Even saying this though, working in performance, one slowly learns to weigh time, internalizing a sense of how time works or flows in different dramaturgical constraints, learning to know (to feel, to have a feeling for), at the local level, what ten, twelve minutes of stage time might feel like, or getting to know the strange pressure at 25–35 minutes, or the dangerous waters one might encounter at 75 minutes. The discussions we have after stringing sequences of material together whilst improvising in the studio, often have a mildly competitive aspect, especially when concerning questions of elapsed time, each of us (I’m as guilty as the next person) keen to demonstrate mastery of the material by being able to correctly estimate the length of time it’s occupied. Comparing these guesses about timing to actual timings taken from video recordings brings few surprises these days… we know pretty well how the time flows, how it weighs in the room, how it passes. It’s something akin to knowing what words do (the force and dance of them), or as sculptors of a certain kind might know stone or wood, the properties of stone, the qualities of wood. What can be done with it and what cannot.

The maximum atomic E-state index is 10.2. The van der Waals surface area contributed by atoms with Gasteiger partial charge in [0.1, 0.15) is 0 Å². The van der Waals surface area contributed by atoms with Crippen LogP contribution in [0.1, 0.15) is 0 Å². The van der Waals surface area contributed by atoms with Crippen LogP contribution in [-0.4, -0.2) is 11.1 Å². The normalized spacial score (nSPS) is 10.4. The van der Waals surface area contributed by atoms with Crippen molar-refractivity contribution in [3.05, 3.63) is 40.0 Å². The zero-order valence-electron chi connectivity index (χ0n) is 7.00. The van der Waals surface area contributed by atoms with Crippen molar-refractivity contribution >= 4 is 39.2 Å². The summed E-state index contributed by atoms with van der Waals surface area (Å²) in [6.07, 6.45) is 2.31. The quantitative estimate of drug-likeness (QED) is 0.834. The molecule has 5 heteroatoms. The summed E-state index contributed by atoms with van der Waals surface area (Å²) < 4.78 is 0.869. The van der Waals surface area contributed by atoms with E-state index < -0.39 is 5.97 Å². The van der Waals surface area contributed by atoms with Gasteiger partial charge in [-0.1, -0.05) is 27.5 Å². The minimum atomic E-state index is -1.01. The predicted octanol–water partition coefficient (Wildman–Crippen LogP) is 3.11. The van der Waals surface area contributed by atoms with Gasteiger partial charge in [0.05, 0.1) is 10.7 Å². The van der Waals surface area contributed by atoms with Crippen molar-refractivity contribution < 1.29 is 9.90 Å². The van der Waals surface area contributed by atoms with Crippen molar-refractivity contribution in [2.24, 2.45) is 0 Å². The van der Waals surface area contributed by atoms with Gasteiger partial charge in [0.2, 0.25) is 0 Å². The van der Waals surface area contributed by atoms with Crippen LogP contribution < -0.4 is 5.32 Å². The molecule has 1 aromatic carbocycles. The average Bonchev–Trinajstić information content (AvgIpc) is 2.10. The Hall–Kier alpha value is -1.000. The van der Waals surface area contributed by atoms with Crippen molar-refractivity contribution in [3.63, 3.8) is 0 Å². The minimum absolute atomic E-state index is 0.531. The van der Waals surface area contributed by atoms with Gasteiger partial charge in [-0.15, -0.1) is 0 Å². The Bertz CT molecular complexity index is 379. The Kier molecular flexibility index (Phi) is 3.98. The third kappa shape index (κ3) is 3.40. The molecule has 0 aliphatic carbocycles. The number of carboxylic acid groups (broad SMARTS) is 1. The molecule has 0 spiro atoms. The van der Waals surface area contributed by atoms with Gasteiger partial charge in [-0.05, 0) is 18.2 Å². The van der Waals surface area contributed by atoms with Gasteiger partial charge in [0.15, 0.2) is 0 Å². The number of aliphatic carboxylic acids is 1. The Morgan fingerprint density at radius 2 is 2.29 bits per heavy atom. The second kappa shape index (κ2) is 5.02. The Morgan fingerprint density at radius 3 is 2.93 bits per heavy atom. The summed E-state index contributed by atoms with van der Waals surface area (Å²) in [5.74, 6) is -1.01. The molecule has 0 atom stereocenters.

Breaking with the frame of theatre time, in 1993, we began to work on a series of what we called durational performances, confusingly perhaps, since all performances have duration. Lasting 6, 12 or 24 hours these events challenged both the presentational economy in which we were operating and the habits or structures of audience attention. Performances of these works at the outset were relatively infrequent, since venues often lacked the means, experience or the confidence to present them. For audiences meanwhile, the new contract established in the durational pieces, more akin to that of visual artists working in performance, or to the mode-of-engagement found in pre theatrical forms like ritual or carnival, also made new demands. The marathon works could be attended for any part of their duration, each audience member making her or his own choice about when to arrive, depart or return throughout the structure of the piece. The ‘usual’ dramatic journey (from A at 20:00 to B at 21:15) was here replaced with incalculable numbers of possible journeys and experiences, each potentially unique to individual viewers.